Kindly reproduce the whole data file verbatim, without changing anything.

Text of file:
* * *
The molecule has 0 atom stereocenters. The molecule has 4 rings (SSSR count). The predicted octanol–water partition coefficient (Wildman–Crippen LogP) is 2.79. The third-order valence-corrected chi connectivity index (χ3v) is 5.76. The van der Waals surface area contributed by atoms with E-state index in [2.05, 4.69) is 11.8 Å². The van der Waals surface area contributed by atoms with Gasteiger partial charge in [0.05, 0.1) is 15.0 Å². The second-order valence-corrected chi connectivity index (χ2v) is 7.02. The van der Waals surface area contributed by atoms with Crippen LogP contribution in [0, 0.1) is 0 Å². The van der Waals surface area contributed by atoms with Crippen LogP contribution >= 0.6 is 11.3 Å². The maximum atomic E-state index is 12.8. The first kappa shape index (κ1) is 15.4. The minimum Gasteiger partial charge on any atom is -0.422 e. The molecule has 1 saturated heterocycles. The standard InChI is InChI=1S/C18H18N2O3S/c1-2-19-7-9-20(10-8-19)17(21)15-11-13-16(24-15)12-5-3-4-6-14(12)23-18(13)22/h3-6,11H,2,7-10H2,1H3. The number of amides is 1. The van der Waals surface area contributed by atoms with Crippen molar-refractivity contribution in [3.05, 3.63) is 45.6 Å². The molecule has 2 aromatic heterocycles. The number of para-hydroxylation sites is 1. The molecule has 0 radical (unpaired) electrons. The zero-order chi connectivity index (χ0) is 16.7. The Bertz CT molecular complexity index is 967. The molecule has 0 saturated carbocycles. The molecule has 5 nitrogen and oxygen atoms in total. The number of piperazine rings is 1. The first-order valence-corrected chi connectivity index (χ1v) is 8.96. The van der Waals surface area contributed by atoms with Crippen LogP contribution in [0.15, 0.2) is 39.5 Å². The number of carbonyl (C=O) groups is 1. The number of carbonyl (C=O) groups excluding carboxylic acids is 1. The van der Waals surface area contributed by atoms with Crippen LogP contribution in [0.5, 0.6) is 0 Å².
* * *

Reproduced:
The molecule has 0 atom stereocenters. The molecule has 4 rings (SSSR count). The predicted octanol–water partition coefficient (Wildman–Crippen LogP) is 2.79. The third-order valence-corrected chi connectivity index (χ3v) is 5.76. The van der Waals surface area contributed by atoms with E-state index in [2.05, 4.69) is 11.8 Å². The van der Waals surface area contributed by atoms with Gasteiger partial charge in [0.05, 0.1) is 15.0 Å². The second-order valence-corrected chi connectivity index (χ2v) is 7.02. The van der Waals surface area contributed by atoms with Crippen LogP contribution in [0, 0.1) is 0 Å². The van der Waals surface area contributed by atoms with Crippen LogP contribution >= 0.6 is 11.3 Å². The maximum atomic E-state index is 12.8. The first kappa shape index (κ1) is 15.4. The minimum Gasteiger partial charge on any atom is -0.422 e. The molecule has 1 saturated heterocycles. The standard InChI is InChI=1S/C18H18N2O3S/c1-2-19-7-9-20(10-8-19)17(21)15-11-13-16(24-15)12-5-3-4-6-14(12)23-18(13)22/h3-6,11H,2,7-10H2,1H3. The number of amides is 1. The van der Waals surface area contributed by atoms with Crippen molar-refractivity contribution in [3.05, 3.63) is 45.6 Å². The molecule has 2 aromatic heterocycles. The number of para-hydroxylation sites is 1. The molecule has 0 radical (unpaired) electrons. The zero-order chi connectivity index (χ0) is 16.7. The Bertz CT molecular complexity index is 967. The molecule has 0 saturated carbocycles. The molecule has 5 nitrogen and oxygen atoms in total. The number of piperazine rings is 1. The first-order valence-corrected chi connectivity index (χ1v) is 8.96. The van der Waals surface area contributed by atoms with Crippen LogP contribution in [0.15, 0.2) is 39.5 Å². The number of carbonyl (C=O) groups is 1. The number of carbonyl (C=O) groups excluding carboxylic acids is 1. The van der Waals surface area contributed by atoms with Crippen LogP contribution in [0.5, 0.6) is 0 Å².